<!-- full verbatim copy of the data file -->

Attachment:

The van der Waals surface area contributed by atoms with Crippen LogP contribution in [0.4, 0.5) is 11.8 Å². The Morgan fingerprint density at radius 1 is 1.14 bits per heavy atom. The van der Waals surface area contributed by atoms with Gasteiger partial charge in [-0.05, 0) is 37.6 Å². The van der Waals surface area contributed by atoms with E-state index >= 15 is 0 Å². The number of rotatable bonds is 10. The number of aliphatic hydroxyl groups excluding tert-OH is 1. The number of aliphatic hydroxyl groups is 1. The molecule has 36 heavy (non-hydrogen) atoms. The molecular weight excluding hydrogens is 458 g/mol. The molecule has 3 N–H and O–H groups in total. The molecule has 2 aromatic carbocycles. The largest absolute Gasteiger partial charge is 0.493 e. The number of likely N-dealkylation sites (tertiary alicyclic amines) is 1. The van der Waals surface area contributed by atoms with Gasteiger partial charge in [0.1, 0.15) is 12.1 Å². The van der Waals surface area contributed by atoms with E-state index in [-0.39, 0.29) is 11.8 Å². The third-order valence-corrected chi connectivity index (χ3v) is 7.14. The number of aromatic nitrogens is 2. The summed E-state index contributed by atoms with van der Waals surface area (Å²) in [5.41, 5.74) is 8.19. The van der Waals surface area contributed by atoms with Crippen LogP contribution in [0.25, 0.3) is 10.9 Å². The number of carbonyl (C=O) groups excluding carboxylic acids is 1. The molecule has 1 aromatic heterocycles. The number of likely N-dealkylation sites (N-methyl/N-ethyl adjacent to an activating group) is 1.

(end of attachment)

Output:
The van der Waals surface area contributed by atoms with Crippen LogP contribution in [0.4, 0.5) is 11.8 Å². The Morgan fingerprint density at radius 1 is 1.14 bits per heavy atom. The van der Waals surface area contributed by atoms with Gasteiger partial charge in [-0.05, 0) is 37.6 Å². The van der Waals surface area contributed by atoms with E-state index >= 15 is 0 Å². The number of rotatable bonds is 10. The number of aliphatic hydroxyl groups excluding tert-OH is 1. The number of aliphatic hydroxyl groups is 1. The molecule has 36 heavy (non-hydrogen) atoms. The molecular weight excluding hydrogens is 458 g/mol. The molecule has 3 N–H and O–H groups in total. The molecule has 2 aromatic carbocycles. The largest absolute Gasteiger partial charge is 0.493 e. The number of likely N-dealkylation sites (tertiary alicyclic amines) is 1. The van der Waals surface area contributed by atoms with Gasteiger partial charge in [0.1, 0.15) is 12.1 Å². The van der Waals surface area contributed by atoms with E-state index in [-0.39, 0.29) is 11.8 Å². The third-order valence-corrected chi connectivity index (χ3v) is 7.14. The number of aromatic nitrogens is 2. The summed E-state index contributed by atoms with van der Waals surface area (Å²) in [5.41, 5.74) is 8.19. The van der Waals surface area contributed by atoms with Crippen LogP contribution in [0.25, 0.3) is 10.9 Å². The number of carbonyl (C=O) groups excluding carboxylic acids is 1. The molecule has 1 aromatic heterocycles. The number of likely N-dealkylation sites (N-methyl/N-ethyl adjacent to an activating group) is 1.